When looking at the future, be precious. As the days to come are unwritten, they are full of promise — and therefore full of excitement. It is easy to get drawn into a thousand things which are merely fresh, or ‘something other than what is’. But ideas by themselves are cheap, and novelty value is easily dismissed once ideas get difficult. Explore ideas, but don’t commit to any yet. The present is more important.
Some other short practical notes.
- Get a small notebook, just for jotting down thoughts and exploring ideas. Settling into a rhythm can take several days, multiple sleeps, and it can be helpful to keep notes that can be joined up as you go.
- Brainstorm a bunch of stuff you’re interested in before you start — topics, questions, ideas, etc. You don’t need to explore all of them, but it helps to open up and then clear the brain.
- Block out full days and/or half days for particular things. Even if you don’t have a clear aim in mind, treating time itself like a mini-project can get you into a more focused frame of mind, and help you to know when to move on.
So, what did I learn?
The more personal section, huh? And in theory this part is really only of interest to me. Maybe I won’t even publish this, but print it out on Vellum, burn it, and store the sacred ashes under my pillow to absorb them as pure dream matter. Maybe.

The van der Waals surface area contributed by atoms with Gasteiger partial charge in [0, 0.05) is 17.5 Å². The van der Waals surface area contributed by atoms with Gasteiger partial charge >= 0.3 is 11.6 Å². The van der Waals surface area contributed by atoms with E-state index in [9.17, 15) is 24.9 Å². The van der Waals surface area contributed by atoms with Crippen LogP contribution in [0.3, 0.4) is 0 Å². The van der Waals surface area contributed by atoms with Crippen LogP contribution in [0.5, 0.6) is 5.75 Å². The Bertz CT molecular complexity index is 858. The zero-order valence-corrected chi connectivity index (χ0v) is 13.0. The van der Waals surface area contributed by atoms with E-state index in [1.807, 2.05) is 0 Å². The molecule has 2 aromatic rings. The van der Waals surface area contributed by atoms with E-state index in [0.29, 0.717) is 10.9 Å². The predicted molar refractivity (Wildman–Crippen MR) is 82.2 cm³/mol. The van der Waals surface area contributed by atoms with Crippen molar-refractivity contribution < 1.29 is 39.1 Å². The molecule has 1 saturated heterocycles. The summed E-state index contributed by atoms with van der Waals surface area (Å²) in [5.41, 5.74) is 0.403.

A few recent media snippets have lodged themselves in my head over the fortnight:
“In my 30s I was bowled over when I realised that being a grown up isn’t a thing and it felt profound but I reckon the realisation in my 40s that everybody’s barely holding it together is a bigger deal. Hugs everybody.”
“it means that the person who did it is suffering. it’s out of frustration that someone does that. it says that there is much to be done and people like you are needed to relieve the suffering. don’t give up.”
The (internal) conversation that followed, resulting in the term ‘mendicant anarchist’:
“Something about the term ‘mendicant anarchist’ has impacted me. Learning to take blows and anger is an important healing tool. Been a rough 12 hours, but feel like I’ve turned some sort of corner.”
(Seriously, the Ganesha mastodon instance has been instrumental in my thoughts recently.)
And finally, this quote from ‘Fist of Legend’ starring Jet Li: